Analysts expect the company to show revenue of $2.97 billion and earnings of $0.98/share for the year ending March 2008. For fiscal 2009, current consensus is for earnings of $1.40/share on revenue of $4.38 billion. For fiscal 2010, current expectations are for earnings of $1.76/share on revenue of $5.82 billion.

Valuations are pretty cheap when you look at current multiples for 2009 and 2010, no?

As with Unitech, I really like DLF for the next few years.

In the next column in this series, I'll discuss the opportunities that have me excited about the retail real estate sector in India.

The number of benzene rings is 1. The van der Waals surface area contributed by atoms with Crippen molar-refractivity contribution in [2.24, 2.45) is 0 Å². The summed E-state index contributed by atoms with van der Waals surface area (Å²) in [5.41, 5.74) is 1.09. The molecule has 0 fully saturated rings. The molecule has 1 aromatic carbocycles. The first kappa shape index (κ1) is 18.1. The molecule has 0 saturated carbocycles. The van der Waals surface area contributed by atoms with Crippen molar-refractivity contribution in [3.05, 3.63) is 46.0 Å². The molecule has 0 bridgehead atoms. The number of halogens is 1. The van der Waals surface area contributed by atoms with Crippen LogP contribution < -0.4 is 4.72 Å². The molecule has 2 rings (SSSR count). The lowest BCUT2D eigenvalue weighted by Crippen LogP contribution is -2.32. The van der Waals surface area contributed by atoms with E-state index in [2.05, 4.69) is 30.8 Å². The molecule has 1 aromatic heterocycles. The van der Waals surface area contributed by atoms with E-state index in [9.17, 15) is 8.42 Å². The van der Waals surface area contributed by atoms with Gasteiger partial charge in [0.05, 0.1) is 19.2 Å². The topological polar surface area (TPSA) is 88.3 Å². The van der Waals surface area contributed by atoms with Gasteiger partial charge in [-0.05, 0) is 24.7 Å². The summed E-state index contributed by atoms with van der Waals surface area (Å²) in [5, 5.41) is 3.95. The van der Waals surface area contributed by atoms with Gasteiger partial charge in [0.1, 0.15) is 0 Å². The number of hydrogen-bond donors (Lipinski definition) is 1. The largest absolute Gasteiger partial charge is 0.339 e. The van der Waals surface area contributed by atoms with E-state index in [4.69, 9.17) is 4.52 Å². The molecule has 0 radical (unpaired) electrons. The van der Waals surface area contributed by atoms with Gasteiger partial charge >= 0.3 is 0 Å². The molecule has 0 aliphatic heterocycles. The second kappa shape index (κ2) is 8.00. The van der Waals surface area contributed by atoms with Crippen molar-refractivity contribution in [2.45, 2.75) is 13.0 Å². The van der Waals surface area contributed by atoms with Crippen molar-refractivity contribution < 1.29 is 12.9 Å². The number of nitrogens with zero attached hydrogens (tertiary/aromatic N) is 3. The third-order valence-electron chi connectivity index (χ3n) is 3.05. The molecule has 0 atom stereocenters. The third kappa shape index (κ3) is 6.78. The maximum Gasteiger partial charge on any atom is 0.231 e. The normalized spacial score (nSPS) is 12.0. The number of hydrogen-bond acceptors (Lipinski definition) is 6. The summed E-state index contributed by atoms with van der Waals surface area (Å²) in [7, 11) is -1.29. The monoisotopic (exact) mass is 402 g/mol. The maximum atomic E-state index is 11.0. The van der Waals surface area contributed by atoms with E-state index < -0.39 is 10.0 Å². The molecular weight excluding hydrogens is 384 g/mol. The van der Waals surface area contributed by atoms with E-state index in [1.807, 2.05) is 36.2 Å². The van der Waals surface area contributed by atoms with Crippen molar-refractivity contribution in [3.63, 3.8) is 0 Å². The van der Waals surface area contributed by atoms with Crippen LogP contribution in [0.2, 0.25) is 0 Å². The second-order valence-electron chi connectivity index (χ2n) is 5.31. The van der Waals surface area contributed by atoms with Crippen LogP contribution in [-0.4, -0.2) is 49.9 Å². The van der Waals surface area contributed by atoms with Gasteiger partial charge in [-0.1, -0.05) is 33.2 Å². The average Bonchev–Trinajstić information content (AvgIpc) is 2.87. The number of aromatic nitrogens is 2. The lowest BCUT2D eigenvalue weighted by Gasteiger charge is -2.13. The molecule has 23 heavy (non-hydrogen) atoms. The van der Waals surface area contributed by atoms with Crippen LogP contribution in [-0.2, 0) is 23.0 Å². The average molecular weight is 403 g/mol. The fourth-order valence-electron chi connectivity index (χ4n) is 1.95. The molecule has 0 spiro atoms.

Until the next time, happy investing.

Next: How to Play India's Retail Real Estate Boom

Please note that due to factors including low market capitalization and/or insufficient public float, we consider Unitech Corporate Park, Bombay Stock Exchange and National Stock Exchange of India to be small-cap stocks. You should be aware that such stocks are subject to more risk than stocks of larger companies, including greater volatility, lower liquidity and less publicly available information, and that postings such as this one can have an effect on their stock prices.

At the time of publication, Somaney was long Unitech Corporate Park in India, although positions may change at any time without notice.

Jay Somaney is a partner and fund manager with TSG Capital Partners, a hedge fund based in Plano, Texas, and founder of GlobalTechStocks.com. Under no circumstances does the information in this column represent a recommendation to buy or sell stocks. Somaney appreciates your feedback;

click here

to send him an email.